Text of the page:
presence of malrotation by noting the malposition of the
cecum. It should normally be located in the right lower
quadrant. If the cecum is located elsewhere, then
malrotation is likely. However, both of these studies
can be deceiving at times. The ligament of Treitz may
be close to the normal location in a malrotation and the
cecum may occasionally be in the RLQ in a malrotation.
The classic presentation of malrotation is usually
described as a volvulus, heralded by bilious vomiting in
the first days of life. Less than half of the cases
actually present in the neonatal period. Catastrophic
midgut volvulus can present at any age. Lesser
degrees of reversible ischemia (sometimes called
intermittent volvulus), can produce intermittent pain,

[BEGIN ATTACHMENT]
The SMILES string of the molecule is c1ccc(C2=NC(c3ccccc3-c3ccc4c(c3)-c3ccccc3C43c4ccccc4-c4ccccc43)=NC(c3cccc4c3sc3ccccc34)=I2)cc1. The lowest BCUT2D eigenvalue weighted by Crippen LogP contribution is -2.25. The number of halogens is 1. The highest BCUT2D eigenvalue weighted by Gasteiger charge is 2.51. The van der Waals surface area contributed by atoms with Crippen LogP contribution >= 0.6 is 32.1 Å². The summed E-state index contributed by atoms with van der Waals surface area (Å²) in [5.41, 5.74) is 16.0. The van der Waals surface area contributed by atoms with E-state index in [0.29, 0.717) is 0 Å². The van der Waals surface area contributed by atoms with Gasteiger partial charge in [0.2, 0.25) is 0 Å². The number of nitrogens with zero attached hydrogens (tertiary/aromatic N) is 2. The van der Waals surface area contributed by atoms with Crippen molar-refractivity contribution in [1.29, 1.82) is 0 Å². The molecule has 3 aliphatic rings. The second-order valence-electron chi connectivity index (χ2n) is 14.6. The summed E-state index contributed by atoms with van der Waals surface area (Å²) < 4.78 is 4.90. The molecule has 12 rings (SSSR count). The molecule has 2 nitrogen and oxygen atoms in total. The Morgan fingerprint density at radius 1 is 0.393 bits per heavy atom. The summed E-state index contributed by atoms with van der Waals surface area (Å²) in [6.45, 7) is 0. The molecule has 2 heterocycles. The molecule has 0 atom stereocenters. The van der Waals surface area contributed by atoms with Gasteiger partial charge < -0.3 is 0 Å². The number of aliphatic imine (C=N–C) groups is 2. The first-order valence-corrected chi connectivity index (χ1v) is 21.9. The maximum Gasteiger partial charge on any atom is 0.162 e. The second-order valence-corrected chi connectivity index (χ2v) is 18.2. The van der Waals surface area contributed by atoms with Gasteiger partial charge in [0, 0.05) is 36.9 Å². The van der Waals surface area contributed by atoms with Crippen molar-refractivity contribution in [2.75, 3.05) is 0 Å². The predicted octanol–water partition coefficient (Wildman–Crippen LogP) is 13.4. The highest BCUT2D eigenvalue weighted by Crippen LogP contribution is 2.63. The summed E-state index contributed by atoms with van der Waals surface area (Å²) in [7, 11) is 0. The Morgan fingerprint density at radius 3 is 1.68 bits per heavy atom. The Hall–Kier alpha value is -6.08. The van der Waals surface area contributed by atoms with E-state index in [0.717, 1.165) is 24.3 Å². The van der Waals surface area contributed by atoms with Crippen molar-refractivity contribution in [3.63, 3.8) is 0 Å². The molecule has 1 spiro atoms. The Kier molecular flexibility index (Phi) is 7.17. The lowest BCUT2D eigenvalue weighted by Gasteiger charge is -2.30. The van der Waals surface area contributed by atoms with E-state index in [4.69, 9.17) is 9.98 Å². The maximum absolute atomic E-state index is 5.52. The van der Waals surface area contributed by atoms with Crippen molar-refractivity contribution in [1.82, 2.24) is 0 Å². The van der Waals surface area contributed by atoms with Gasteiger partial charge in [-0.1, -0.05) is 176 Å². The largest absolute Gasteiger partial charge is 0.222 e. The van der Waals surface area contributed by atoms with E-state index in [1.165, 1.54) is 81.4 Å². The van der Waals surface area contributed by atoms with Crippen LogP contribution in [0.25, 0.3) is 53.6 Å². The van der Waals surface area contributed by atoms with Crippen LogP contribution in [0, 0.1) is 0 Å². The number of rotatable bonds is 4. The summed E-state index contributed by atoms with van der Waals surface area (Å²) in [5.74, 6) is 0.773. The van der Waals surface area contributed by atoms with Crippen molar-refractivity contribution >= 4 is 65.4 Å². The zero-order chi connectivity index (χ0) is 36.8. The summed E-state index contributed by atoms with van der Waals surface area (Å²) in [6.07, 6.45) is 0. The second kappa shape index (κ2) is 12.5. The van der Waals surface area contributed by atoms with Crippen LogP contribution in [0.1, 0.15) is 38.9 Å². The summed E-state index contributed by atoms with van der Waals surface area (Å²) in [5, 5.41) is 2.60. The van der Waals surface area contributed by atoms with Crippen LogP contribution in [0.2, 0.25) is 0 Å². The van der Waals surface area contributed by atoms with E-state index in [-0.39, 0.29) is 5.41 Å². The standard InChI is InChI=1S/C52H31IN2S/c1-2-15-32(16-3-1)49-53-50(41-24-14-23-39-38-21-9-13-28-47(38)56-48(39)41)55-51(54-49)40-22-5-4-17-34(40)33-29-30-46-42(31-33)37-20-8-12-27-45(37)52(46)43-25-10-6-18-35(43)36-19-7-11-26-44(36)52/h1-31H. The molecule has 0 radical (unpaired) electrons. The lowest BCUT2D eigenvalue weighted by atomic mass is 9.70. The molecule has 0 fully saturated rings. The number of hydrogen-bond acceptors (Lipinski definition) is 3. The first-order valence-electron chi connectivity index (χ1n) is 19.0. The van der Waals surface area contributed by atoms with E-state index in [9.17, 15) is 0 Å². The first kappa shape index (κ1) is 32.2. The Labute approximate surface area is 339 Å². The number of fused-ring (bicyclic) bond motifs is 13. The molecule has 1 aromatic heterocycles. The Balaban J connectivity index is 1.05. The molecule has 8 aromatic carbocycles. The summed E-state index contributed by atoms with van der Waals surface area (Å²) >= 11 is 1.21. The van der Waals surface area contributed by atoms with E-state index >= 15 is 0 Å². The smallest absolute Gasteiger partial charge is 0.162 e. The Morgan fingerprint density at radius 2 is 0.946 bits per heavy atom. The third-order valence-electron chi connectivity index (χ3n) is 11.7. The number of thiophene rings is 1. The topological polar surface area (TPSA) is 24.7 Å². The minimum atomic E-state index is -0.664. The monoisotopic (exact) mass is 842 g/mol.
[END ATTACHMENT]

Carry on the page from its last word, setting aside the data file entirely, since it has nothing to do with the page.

non-bilious vomiting, gastroesophageal reflux,
malabsorption and failure to thrive. Patients with
malrotation may be entirely asymptomatic with
catastrophic volvulus occurring at any age. Neither the
age of the patient, nor the chronicity of symptoms are
predictive. All are at risk for severe complications (even
adults). The mortality of midgut volvulus in several
series is 40 to 60%. As some of these series date prior
to modern intensive care techniques, the current
mortality is probably lower, but the survivors may lose
so much bowel that they are totally dependent on
parenteral nutrition. Due to this significant mortality and
morbidity, even incidentally discovered malrotation
should be surgically corrected.
Intestinal obstruction is an uncommon cause of
vomiting in the pediatric age group. Most pediatric
vomiting is caused by infectious agents, including viral
gastroenteritis, but also associated with generalized
non-intestinal infections such as URI, otitis media and
pneumonia. Because of the relative preponderance of
benign causes of vomiting, the serious causes must
always be kept in mind and excluded or at least
anticipated in discharge instructions.
Vomiting in the neonatal period brings to mind